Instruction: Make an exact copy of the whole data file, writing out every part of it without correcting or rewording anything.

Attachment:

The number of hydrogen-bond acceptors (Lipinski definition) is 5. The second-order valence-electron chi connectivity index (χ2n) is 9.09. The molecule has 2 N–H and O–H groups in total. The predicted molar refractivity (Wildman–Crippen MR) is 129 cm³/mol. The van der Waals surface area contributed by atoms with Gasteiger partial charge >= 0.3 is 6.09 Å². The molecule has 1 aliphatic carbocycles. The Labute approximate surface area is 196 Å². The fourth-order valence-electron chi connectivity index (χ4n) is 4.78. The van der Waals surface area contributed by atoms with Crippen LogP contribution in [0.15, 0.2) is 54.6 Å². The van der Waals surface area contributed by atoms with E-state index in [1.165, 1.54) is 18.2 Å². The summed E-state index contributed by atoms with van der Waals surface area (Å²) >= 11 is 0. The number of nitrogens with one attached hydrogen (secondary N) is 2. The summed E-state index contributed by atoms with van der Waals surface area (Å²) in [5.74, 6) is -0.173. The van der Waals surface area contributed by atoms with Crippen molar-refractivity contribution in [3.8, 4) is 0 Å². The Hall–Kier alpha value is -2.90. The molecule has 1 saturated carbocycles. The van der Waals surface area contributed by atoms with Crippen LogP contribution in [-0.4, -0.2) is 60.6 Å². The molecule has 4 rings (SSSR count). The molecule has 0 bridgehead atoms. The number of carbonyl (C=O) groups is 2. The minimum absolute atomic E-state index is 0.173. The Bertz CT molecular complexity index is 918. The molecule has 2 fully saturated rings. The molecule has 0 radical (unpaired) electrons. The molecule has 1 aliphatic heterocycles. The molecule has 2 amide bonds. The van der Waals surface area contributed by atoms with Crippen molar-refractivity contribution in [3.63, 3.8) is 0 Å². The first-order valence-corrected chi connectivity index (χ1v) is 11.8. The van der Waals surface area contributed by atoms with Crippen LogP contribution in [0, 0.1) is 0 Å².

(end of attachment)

The number of hydrogen-bond acceptors (Lipinski definition) is 5. The second-order valence-electron chi connectivity index (χ2n) is 9.09. The molecule has 2 N–H and O–H groups in total. The predicted molar refractivity (Wildman–Crippen MR) is 129 cm³/mol. The van der Waals surface area contributed by atoms with Gasteiger partial charge >= 0.3 is 6.09 Å². The molecule has 1 aliphatic carbocycles. The Labute approximate surface area is 196 Å². The fourth-order valence-electron chi connectivity index (χ4n) is 4.78. The van der Waals surface area contributed by atoms with Crippen LogP contribution in [0.15, 0.2) is 54.6 Å². The van der Waals surface area contributed by atoms with E-state index in [1.165, 1.54) is 18.2 Å². The summed E-state index contributed by atoms with van der Waals surface area (Å²) >= 11 is 0. The number of nitrogens with one attached hydrogen (secondary N) is 2. The summed E-state index contributed by atoms with van der Waals surface area (Å²) in [5.74, 6) is -0.173. The van der Waals surface area contributed by atoms with Crippen molar-refractivity contribution in [3.8, 4) is 0 Å². The Hall–Kier alpha value is -2.90. The molecule has 1 saturated carbocycles. The van der Waals surface area contributed by atoms with Crippen LogP contribution in [-0.4, -0.2) is 60.6 Å². The molecule has 4 rings (SSSR count). The molecule has 0 bridgehead atoms. The number of carbonyl (C=O) groups is 2. The minimum absolute atomic E-state index is 0.173. The Bertz CT molecular complexity index is 918. The molecule has 2 fully saturated rings. The molecule has 0 radical (unpaired) electrons. The molecule has 1 aliphatic heterocycles. The molecule has 2 amide bonds. The van der Waals surface area contributed by atoms with Crippen molar-refractivity contribution in [3.63, 3.8) is 0 Å². The first-order valence-corrected chi connectivity index (χ1v) is 11.8. The van der Waals surface area contributed by atoms with Crippen LogP contribution in [0, 0.1) is 0 Å².